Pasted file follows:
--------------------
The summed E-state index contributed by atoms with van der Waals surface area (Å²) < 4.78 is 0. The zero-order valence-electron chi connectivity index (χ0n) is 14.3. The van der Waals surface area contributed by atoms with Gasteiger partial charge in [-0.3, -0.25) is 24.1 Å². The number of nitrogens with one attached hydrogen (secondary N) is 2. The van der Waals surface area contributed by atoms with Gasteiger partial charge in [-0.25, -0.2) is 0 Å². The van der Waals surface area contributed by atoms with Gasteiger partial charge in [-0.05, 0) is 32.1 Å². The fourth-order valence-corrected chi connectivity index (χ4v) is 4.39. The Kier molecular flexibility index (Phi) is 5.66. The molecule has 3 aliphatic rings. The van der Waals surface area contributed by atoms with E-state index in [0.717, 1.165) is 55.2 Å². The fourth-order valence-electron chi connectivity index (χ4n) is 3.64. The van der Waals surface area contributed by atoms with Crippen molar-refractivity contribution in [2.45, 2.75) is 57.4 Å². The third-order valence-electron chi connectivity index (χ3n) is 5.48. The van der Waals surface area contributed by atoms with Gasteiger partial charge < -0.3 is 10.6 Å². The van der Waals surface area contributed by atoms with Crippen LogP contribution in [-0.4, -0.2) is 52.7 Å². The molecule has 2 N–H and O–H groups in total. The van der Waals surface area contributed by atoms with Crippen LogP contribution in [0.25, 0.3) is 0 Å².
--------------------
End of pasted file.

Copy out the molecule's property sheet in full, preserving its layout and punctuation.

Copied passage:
The summed E-state index contributed by atoms with van der Waals surface area (Å²) < 4.78 is 0. The zero-order valence-electron chi connectivity index (χ0n) is 14.3. The van der Waals surface area contributed by atoms with Gasteiger partial charge in [-0.3, -0.25) is 24.1 Å². The number of nitrogens with one attached hydrogen (secondary N) is 2. The van der Waals surface area contributed by atoms with Gasteiger partial charge in [-0.25, -0.2) is 0 Å². The van der Waals surface area contributed by atoms with Gasteiger partial charge in [-0.05, 0) is 32.1 Å². The fourth-order valence-corrected chi connectivity index (χ4v) is 4.39. The Kier molecular flexibility index (Phi) is 5.66. The molecule has 3 aliphatic rings. The van der Waals surface area contributed by atoms with E-state index in [0.717, 1.165) is 55.2 Å². The fourth-order valence-electron chi connectivity index (χ4n) is 3.64. The van der Waals surface area contributed by atoms with Crippen molar-refractivity contribution in [2.45, 2.75) is 57.4 Å². The third-order valence-electron chi connectivity index (χ3n) is 5.48. The van der Waals surface area contributed by atoms with Gasteiger partial charge < -0.3 is 10.6 Å². The van der Waals surface area contributed by atoms with Crippen LogP contribution in [-0.4, -0.2) is 52.7 Å². The molecule has 2 N–H and O–H groups in total. The van der Waals surface area contributed by atoms with Crippen LogP contribution in [0.25, 0.3) is 0 Å².